Yes Boss

"Did you ride here yesterday?" Growled the man, knuckles turning white on the shovel by his side. Standing over the young lad and looking down, the Trail Boss repeated himself, this time yelling.

"Did you fucking ride here yesterday?!" 

The lad took a step back and began sliding down the hill; literally shrinking under the Trail Boss’s glare. His inaudible stammered response was cut short as the Boss continued his accusations.

"Someone fucking rode here yesterday and destroyed my freshly groomed landing - ‘sure hope it wasn't you"


This man was me 8 years ago and the young lad was Connor Fearon (now a World Cup DH racer). Connor wasn't alone in receiving some aggressive questioning. Around this time I found myself constantly in confrontations at the trails: if it wasn't the dry riders, it was the RC car drivers or the regular swarm of children climbing the jumps. Once it was a footy coach and his team of 30 who thought it would would be good training to use the jumps as an obstacle course. At the time it didn't take much for me to go from relaxed trail hessian to ‘maxed-out and ready to punch-on with someone I had never met.

After each incident I was left feeling bitter and, in a strange way, dirty (beyond the dust of the trails). Through the mix of anger and regret I could tell my behaviour was alienating people. While I felt justified in what I was saying - these people were literally destroying hours of hard work - I could feel my bitterness seeping into everything to do with the trails. After wrestling with the problem for quite some time I realised how intensively protective the hours spent on the shovel had made me. I treated the space as if it was exclusively mine. But the reality is City Dirt is not mine, it’s everyone’s. 

Herein lies the mother of all public trail problems: If this is a place for all, how do I get the hundreds of people who ride the trails to respect the work of a handful?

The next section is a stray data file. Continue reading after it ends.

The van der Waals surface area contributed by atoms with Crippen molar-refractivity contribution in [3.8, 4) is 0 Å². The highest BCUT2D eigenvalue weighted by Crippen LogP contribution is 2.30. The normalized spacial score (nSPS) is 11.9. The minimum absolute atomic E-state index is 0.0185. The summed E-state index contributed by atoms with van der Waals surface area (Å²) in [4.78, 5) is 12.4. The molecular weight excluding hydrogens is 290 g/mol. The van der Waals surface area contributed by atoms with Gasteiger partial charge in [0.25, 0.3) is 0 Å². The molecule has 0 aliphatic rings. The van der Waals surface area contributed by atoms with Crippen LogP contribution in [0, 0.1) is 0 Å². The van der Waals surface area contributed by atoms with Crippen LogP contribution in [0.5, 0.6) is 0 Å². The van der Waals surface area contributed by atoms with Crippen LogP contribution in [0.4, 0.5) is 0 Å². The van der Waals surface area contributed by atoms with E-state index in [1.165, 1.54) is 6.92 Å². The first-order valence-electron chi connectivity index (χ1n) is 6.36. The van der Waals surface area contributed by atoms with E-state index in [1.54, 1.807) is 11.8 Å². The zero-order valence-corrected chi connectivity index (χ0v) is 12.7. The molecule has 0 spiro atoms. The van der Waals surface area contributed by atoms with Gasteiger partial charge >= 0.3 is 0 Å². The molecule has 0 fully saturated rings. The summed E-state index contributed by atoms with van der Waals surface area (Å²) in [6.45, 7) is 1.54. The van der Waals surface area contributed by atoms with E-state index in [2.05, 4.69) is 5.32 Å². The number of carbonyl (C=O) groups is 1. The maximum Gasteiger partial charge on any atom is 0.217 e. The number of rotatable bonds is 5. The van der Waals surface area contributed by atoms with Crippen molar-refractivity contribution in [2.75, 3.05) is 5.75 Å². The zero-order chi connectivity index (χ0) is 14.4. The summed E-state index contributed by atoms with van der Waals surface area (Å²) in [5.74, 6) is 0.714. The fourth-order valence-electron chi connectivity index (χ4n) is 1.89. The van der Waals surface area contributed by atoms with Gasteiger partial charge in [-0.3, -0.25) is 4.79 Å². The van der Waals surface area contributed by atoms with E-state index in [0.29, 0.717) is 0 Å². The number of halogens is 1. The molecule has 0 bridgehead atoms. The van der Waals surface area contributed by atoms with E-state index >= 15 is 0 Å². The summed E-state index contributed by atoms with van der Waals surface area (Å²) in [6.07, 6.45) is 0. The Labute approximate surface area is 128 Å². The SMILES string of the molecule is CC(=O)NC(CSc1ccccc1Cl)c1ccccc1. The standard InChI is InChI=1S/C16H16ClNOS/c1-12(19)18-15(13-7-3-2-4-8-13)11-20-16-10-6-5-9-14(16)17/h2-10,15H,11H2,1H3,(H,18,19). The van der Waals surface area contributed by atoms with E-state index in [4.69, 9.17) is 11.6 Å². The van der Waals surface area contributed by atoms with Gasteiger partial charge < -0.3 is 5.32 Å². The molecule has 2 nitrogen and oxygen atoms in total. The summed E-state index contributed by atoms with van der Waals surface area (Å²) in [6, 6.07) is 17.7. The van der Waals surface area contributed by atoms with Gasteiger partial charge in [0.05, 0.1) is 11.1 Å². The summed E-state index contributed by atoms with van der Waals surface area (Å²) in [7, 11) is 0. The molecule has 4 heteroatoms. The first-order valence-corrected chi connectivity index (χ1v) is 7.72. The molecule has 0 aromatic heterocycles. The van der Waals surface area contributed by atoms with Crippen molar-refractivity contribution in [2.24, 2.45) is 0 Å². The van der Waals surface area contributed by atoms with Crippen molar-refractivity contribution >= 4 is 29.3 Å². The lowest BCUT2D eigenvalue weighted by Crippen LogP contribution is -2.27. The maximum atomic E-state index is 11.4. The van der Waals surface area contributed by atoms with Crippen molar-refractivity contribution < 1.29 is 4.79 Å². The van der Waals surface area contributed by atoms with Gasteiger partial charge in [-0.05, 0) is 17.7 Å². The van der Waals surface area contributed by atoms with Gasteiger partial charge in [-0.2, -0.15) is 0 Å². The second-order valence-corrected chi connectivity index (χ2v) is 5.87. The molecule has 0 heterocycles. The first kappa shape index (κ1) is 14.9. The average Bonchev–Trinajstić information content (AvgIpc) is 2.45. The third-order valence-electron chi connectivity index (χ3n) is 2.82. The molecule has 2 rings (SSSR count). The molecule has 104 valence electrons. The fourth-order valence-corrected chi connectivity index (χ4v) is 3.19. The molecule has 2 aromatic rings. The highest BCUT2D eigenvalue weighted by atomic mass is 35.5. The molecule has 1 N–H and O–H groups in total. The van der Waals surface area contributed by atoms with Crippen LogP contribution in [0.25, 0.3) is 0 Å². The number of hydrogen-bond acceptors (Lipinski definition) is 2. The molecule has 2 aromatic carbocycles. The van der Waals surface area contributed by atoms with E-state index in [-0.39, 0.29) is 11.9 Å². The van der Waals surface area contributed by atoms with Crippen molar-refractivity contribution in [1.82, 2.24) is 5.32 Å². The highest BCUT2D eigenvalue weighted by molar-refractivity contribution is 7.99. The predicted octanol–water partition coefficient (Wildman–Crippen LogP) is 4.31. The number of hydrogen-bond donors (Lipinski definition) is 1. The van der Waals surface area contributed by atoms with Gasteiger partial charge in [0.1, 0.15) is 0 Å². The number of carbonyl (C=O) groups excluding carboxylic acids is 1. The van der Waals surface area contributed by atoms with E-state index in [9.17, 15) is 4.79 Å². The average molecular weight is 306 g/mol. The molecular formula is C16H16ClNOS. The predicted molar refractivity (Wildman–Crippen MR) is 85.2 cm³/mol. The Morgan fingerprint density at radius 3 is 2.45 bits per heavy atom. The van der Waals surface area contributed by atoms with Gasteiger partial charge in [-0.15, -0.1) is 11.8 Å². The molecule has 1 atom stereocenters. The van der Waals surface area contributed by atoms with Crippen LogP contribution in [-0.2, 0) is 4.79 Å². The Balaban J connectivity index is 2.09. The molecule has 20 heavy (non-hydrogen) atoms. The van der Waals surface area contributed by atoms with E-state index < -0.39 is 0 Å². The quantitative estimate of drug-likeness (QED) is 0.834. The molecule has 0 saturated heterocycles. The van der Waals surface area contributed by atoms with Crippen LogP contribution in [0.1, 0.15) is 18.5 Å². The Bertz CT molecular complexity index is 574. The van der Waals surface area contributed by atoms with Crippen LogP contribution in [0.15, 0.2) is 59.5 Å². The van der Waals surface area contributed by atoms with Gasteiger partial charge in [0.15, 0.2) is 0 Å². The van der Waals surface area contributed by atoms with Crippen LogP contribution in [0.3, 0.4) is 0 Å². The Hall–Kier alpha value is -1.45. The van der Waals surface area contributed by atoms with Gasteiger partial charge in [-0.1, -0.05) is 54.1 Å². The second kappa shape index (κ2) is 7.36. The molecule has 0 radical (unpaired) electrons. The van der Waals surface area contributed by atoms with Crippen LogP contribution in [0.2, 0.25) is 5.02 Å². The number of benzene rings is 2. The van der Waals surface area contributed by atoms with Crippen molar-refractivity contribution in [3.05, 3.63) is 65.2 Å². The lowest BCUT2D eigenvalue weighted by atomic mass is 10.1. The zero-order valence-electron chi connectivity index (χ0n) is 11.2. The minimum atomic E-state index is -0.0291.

The answer, as I saw it, was if I could get people to understand trails and trail culture more, the respect would follow. So when I found someone trashing the trails, instead of ripping their heads off, I began to use the opportunity to teach them how to get the most out of City Dirt. At first I found this seriously challenging, and while it didn’t always go right, each time it did there would be one more person to help and one less person to shout at.

In the last few years (and after literally hundreds of conversations) persistance in this has really started to pay off. The trails are rolling better then ever, but most importantly, the scene is strong. The hours of work and tonnes of dirt moved have played their parts but the real reason they are so good right now is because it's not just me treating the trails as if they are mine. It is the wider community coming in with that same vibe of respect and ownership.


Our main goal with City Dirt is constant improvement and while the respect for the trails is all-time, I’m aware more than ever that a little shared knowledge goes along way. Below are my top ten for showing respect and getting the most out of City Dirt:

  1. Ride in the late afternoon. It's cooler, there's often no wind and the trails are in shade which means less watering is needed.
  2. No dry riding. Always water the trails before and during a ride
  3. If you get to the trails and someone is watering, help them out, then start riding.
  4. If you see one of the crew digging, ask to help. Even one barrow makes a difference.
  5. Put your rubbish in the bin
  6. Always put the tarps back on after riding. 
  7. Don’t skid. Scope your runout; locked brakes chews up the trails.
  8. Talk to us about becoming a volunteer and actually dig. You’ll never be short of mates to ride with again.
  9. If a feature is being worked-on and there’s a sign saying don't ride. Don't ride it.
  10. Don't ride in the wet. If your tyres are sinking into the trails it’s too wet to ride